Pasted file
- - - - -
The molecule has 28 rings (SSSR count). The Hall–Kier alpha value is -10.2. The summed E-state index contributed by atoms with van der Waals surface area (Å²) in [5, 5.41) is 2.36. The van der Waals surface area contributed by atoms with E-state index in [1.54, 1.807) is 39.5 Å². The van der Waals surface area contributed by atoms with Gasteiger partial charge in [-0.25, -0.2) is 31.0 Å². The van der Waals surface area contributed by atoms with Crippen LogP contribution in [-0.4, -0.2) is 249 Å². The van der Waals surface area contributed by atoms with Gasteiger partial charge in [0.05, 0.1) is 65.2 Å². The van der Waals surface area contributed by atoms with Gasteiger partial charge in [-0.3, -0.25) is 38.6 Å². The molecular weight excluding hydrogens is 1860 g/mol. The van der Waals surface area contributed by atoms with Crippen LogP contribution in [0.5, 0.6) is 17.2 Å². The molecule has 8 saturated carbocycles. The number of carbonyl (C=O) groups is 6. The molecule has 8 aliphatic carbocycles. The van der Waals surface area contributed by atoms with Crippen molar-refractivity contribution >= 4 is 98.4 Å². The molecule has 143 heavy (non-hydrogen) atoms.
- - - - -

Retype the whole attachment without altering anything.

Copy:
The molecule has 28 rings (SSSR count). The Hall–Kier alpha value is -10.2. The summed E-state index contributed by atoms with van der Waals surface area (Å²) in [5, 5.41) is 2.36. The van der Waals surface area contributed by atoms with E-state index in [1.54, 1.807) is 39.5 Å². The van der Waals surface area contributed by atoms with Gasteiger partial charge in [-0.25, -0.2) is 31.0 Å². The van der Waals surface area contributed by atoms with Crippen LogP contribution in [-0.4, -0.2) is 249 Å². The van der Waals surface area contributed by atoms with Gasteiger partial charge in [0.05, 0.1) is 65.2 Å². The van der Waals surface area contributed by atoms with Gasteiger partial charge in [-0.3, -0.25) is 38.6 Å². The molecular weight excluding hydrogens is 1860 g/mol. The van der Waals surface area contributed by atoms with Crippen LogP contribution in [0.5, 0.6) is 17.2 Å². The molecule has 8 saturated carbocycles. The number of carbonyl (C=O) groups is 6. The molecule has 8 aliphatic carbocycles. The van der Waals surface area contributed by atoms with Crippen molar-refractivity contribution >= 4 is 98.4 Å². The molecule has 143 heavy (non-hydrogen) atoms.